As discussed prior, age related macular degeneration is researched to be hereditary. 1 in 5 families will be diagnosed with a stage of age related macular degeneration but there are other ways we can help ourselves. It’s believed high energy light rays or exposure can jumpstart the beginning stages of age related macular degeneration. Constant and high exposure to ultraviolet light can play a factor in the cause of age related macular degeneration along with smoking, obesity, family history, gender and race.
Even though age related macular degeneration is thought and researched to be hereditary, there are precautions we can take to help prevent the damage caused by age related macular degeneration. First, a healthy diet of fruits and vegetables are a must. Inside each vegetable and fruit, are proteins such as Lutein and Zeaxanthin. Even though there are only small amounts present, any amount could help in the prevention of this condition. Second, there is a supplement, which is approved by the FDA and highly suggested, in fighting age related macular degeneration. Meso Zeaxanthin contains the Lutein and Zeaxanthin used to help block the occurrence and progression of age related macular degeneration. Doctors can prescribe Zeaxanthin in a 10mg form along with your diet and intake of fruits and vegetables. The skin of salmon, oysters and other seafood, supplemented with fruits, vegetables and Meso Zeaxanthin, can be combined to help prevent age related macular degeneration.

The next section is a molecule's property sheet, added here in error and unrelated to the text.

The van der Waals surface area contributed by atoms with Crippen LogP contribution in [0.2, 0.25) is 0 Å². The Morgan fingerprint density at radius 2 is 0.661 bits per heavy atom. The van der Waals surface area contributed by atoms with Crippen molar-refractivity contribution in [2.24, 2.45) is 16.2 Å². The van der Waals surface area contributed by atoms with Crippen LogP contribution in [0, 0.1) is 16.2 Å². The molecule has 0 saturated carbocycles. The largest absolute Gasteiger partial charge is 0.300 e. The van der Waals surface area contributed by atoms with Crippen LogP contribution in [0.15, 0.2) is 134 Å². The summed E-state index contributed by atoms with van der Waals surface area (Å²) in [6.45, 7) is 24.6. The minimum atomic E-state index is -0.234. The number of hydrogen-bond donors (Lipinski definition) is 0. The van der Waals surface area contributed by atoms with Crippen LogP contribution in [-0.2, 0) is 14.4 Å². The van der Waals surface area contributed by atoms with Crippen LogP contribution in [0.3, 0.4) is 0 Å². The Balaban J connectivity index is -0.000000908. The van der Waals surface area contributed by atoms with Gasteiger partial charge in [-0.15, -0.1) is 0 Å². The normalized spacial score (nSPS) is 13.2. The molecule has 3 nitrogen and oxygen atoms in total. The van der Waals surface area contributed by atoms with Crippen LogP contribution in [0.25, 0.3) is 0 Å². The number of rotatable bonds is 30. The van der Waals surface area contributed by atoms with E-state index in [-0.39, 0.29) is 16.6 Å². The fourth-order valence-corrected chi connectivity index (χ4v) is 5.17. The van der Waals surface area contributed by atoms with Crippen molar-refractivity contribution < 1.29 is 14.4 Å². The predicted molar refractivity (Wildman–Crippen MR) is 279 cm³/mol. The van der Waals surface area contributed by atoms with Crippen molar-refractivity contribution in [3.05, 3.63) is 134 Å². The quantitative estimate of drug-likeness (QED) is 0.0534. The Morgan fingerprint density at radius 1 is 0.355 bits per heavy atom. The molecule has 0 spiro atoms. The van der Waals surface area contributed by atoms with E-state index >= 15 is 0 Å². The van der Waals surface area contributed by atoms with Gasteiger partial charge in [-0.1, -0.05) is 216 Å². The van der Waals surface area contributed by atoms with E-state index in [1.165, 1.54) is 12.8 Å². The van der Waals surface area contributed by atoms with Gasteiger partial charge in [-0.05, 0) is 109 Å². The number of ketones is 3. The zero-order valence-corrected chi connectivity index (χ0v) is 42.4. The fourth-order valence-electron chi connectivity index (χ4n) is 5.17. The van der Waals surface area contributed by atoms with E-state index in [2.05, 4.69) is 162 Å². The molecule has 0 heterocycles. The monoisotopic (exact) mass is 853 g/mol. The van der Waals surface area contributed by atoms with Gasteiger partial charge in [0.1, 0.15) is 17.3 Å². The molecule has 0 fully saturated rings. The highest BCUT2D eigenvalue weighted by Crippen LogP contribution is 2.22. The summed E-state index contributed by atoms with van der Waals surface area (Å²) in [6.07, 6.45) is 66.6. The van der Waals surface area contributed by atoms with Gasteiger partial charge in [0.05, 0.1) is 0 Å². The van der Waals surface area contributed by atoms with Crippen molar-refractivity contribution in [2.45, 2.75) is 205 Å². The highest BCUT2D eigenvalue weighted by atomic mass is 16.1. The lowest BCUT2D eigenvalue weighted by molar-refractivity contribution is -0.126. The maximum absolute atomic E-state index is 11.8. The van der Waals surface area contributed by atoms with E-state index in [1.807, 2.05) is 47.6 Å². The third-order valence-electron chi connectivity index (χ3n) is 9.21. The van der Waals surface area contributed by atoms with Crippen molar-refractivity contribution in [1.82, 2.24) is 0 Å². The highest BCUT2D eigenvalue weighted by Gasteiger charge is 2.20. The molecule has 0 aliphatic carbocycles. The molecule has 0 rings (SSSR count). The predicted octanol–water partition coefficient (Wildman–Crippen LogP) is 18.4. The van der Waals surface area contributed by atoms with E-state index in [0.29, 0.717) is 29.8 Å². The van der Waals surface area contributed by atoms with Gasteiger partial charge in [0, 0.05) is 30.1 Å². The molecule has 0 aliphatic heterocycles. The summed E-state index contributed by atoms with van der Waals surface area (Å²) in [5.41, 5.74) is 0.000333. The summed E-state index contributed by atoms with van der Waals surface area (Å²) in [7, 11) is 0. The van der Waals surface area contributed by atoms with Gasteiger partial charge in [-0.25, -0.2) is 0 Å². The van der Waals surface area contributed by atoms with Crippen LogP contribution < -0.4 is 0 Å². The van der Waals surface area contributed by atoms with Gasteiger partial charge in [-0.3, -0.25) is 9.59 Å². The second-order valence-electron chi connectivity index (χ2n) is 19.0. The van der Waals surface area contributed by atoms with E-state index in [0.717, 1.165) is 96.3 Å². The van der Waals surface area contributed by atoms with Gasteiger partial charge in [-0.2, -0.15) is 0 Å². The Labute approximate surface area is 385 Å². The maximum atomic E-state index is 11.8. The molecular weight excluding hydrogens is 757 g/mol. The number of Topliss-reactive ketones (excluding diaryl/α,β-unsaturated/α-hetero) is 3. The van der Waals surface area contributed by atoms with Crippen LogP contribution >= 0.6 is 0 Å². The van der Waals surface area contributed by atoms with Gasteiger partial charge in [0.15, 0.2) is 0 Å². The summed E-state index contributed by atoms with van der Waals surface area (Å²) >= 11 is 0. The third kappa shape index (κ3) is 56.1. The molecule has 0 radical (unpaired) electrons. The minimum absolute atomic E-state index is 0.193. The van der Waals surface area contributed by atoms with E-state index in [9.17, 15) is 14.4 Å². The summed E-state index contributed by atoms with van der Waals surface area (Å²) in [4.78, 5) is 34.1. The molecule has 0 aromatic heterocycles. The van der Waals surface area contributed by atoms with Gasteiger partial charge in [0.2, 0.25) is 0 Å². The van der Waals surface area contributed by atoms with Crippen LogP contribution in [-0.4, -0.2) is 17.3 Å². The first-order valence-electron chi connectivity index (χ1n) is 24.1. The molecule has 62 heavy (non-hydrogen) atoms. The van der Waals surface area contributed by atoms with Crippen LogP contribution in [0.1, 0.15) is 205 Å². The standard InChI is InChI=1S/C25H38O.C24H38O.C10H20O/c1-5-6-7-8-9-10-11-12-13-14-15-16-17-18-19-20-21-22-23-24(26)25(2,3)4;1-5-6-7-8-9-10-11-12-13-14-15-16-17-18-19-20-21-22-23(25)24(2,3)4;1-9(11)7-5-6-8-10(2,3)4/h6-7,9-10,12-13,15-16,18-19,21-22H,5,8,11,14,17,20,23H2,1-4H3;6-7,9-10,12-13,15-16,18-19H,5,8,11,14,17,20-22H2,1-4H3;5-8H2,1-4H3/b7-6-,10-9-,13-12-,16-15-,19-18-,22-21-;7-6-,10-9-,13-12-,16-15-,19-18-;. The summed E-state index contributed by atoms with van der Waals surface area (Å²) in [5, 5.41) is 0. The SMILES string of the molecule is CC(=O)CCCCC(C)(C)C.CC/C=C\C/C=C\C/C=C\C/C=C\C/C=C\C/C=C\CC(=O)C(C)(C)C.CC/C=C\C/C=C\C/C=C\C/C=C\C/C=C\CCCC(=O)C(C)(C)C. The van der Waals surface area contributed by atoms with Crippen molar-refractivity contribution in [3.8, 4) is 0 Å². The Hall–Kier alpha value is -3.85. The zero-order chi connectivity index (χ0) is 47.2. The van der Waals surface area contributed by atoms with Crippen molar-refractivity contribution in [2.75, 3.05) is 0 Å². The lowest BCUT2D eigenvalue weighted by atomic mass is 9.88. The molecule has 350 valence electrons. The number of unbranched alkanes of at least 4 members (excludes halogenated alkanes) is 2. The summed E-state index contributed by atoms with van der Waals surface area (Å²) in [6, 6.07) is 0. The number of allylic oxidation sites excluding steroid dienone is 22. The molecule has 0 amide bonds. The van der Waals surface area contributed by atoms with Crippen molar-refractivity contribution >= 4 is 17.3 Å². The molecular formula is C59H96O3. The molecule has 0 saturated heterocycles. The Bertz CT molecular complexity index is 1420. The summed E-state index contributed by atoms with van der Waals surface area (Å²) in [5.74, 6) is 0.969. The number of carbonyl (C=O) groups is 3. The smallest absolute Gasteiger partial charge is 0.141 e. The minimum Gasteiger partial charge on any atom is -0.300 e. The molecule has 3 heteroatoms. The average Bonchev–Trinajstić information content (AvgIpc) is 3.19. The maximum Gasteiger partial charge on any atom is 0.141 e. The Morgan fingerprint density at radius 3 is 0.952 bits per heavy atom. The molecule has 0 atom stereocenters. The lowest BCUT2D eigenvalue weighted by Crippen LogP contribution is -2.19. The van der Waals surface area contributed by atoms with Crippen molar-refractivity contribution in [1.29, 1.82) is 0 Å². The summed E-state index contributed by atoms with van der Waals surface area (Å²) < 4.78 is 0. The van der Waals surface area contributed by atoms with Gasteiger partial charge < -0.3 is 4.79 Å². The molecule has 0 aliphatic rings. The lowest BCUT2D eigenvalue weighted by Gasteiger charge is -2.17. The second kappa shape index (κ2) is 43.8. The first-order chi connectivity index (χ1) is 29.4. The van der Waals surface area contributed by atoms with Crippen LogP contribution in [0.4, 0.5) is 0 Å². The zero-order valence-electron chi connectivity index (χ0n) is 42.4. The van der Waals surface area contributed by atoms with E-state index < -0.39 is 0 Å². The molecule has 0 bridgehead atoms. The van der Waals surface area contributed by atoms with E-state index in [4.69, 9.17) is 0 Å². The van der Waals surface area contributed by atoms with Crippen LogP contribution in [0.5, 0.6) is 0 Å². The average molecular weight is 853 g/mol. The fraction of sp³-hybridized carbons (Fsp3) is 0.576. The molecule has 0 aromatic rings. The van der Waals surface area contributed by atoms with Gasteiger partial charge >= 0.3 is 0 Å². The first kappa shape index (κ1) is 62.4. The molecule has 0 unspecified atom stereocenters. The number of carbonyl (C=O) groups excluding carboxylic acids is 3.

Resources are becoming more readily available for age related macular degeneration. There are several websites, google searches, books and videos on age related macular degeneration which will allow you to arm yourself with the proper tools. The best thing you can do is educate yourself on age related macular degeneration and all the facets that are incorporated. Providing your local Optometrist or doctor with the proper information and tools necessary can help improve your chances and fight against age related macular degeneration.